- When you’re playing a story or narrative-driven game, do you wonder how they managed to make the story so compelling, and at times so emotional, that you can’t stop playing the game, just so you can find out how the story ends?
If you find yourself asking these questions, and trying to dissect a game that you’re playing, or have finished playing, to find out why you did (or didn’t) enjoy it, then you’ve got that analytical instinct that most of us designers have.
I’m not saying that you should be doing this for every game that you played if you want to be a designer – I don’t even do that for every game I play! It is something, however, that we often find ourselves doing without realizing it; How many times have you discussed a game that you enjoyed so much to your friends? Or argued with others about why you thought a game was so great and they didn’t, or vice-versa?
Anyone who loves games does this, but what can be the difference between a gamer and a designer is the ability, and the willing, to look at what they would change about the game or feature they liked, or disliked, to make it better – not just say why they liked or disliked something.
Take for example a game you played where you struggled to fight a particular monster; it took you a lot of attempts, but then you finally defeated it.
Did you feel a sense of accomplishment for finally working out the technique to defeat it yourself, or did you feel frustrated because it was time-consuming chore?
Whether you liked or disliked it, if you had the power to change anything about that particular battle, what would you change make it better? Would you consider making the player more powerful or the monster weaker? Would you change the way the monster fought so that the technique to defeat the monster was either simpler or more complicated?
This ability to look at something, and then think of ways it could be changed or improved upon to give a different or better experience, is just one part of being a designer.
As designers we’re also tasked with coming up with new ideas, suggestions, and improvements, and this is just another part of what we do too. And depending on your role and the requirements of the project, you will most likely be involved in actually building and/or setting up your feature or part of the game with your own hands, with the editor or tools that you’re provided with.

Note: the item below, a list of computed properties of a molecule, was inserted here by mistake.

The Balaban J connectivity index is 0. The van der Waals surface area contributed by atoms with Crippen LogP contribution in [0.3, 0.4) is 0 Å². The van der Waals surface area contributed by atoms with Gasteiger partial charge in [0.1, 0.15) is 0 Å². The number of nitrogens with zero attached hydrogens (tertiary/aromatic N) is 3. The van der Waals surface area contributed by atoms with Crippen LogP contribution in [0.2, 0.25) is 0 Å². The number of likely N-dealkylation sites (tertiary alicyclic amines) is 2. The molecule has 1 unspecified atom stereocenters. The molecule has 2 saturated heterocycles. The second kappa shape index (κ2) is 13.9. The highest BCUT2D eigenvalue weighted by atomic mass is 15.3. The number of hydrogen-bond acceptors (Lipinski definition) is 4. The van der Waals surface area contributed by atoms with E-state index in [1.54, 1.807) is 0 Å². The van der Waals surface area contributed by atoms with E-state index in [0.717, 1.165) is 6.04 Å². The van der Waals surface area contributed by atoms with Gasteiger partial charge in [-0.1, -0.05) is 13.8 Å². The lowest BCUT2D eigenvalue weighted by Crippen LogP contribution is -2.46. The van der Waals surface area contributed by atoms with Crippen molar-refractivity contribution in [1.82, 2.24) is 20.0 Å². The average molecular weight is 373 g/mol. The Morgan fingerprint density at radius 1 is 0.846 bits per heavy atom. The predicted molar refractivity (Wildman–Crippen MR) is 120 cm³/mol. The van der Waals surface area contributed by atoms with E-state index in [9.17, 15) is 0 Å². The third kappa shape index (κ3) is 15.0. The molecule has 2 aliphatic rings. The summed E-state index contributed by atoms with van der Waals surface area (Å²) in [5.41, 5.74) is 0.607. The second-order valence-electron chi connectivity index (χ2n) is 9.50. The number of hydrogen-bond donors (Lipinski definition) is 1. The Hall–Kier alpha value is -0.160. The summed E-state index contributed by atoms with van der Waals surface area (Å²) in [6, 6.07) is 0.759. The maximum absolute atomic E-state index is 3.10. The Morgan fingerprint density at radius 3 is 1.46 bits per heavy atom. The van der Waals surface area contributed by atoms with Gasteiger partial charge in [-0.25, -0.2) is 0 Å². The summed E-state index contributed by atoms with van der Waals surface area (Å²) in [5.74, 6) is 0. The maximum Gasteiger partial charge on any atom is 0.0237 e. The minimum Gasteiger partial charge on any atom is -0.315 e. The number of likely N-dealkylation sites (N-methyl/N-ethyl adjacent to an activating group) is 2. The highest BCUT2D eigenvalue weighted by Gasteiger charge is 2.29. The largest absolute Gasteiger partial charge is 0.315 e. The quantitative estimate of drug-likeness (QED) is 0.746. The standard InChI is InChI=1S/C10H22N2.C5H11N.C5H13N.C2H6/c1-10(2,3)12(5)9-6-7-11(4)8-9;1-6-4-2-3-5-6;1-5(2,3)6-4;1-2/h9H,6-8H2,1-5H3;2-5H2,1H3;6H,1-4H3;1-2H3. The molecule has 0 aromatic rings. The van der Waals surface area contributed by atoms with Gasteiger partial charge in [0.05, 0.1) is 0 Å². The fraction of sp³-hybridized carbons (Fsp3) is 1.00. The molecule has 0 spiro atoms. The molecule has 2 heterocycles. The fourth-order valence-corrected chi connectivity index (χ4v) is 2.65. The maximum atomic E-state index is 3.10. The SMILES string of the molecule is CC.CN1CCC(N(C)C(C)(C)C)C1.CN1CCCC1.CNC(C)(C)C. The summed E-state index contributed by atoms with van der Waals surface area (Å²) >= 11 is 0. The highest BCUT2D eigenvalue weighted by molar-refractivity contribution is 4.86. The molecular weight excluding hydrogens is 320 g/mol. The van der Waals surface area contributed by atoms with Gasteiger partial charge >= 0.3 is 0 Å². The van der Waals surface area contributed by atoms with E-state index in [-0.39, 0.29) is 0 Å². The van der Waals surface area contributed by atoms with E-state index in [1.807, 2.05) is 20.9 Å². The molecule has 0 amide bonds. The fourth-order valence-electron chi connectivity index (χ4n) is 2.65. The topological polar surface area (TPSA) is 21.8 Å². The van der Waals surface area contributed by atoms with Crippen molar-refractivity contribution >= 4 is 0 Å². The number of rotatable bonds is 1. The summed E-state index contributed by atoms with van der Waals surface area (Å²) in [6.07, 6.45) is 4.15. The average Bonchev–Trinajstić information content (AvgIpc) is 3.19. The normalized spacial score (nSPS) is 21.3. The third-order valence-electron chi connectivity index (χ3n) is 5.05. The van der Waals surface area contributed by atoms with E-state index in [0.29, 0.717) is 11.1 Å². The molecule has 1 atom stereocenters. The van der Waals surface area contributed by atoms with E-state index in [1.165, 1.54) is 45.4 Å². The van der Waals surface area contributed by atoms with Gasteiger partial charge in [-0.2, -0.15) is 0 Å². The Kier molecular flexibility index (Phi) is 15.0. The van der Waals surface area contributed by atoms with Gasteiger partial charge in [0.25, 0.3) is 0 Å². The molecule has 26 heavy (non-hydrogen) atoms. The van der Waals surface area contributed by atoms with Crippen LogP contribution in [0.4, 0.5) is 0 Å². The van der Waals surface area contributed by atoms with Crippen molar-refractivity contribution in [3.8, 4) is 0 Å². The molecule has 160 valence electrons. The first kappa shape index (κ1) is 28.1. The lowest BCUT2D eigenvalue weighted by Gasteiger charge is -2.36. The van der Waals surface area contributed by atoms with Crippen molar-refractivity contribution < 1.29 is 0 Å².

One thing to remember is that we don’t always get it right, and at times what makes it right or not can be subjective and disputed, but that’s ok – it’s good to be wrong sometimes, so we can learn and improve on it, and it’s ok to discuss whether we feel something is right or wrong too. Everyone is different; we all look at things differently, we all experience things differently, and we all enjoy different things.
This is what makes our jobs as designer all-the-more difficult. We know we can’t please everyone, and we shouldn’t try to; the game that you will be working on would have a specific target audience in mind, and you will need to use experience and research to make assumptions into what that audience may or may not like.
You must also be willing to look into, and quite often, play or work on the types of games you don’t enjoy too. It’s all experience, and you may be surprised by what you find out or learn along the way.
As I am writing this, there is a game that I’ve been meaning to play as part of my research into something else for a very long time. It’s not my favourite genre of games, because I’m so goddamn awful at them, but I will play it soon, as I believe that the research and experience I will gain from encountering that game first-hand would be extremely useful.
And on that note, I’ll finish this post here, and actually try and get on with it.
I hope you enjoyed reading this. Feel free to comment if you have any questions or queries, or to send along any suggestions or thoughts that I should add or write about 🙂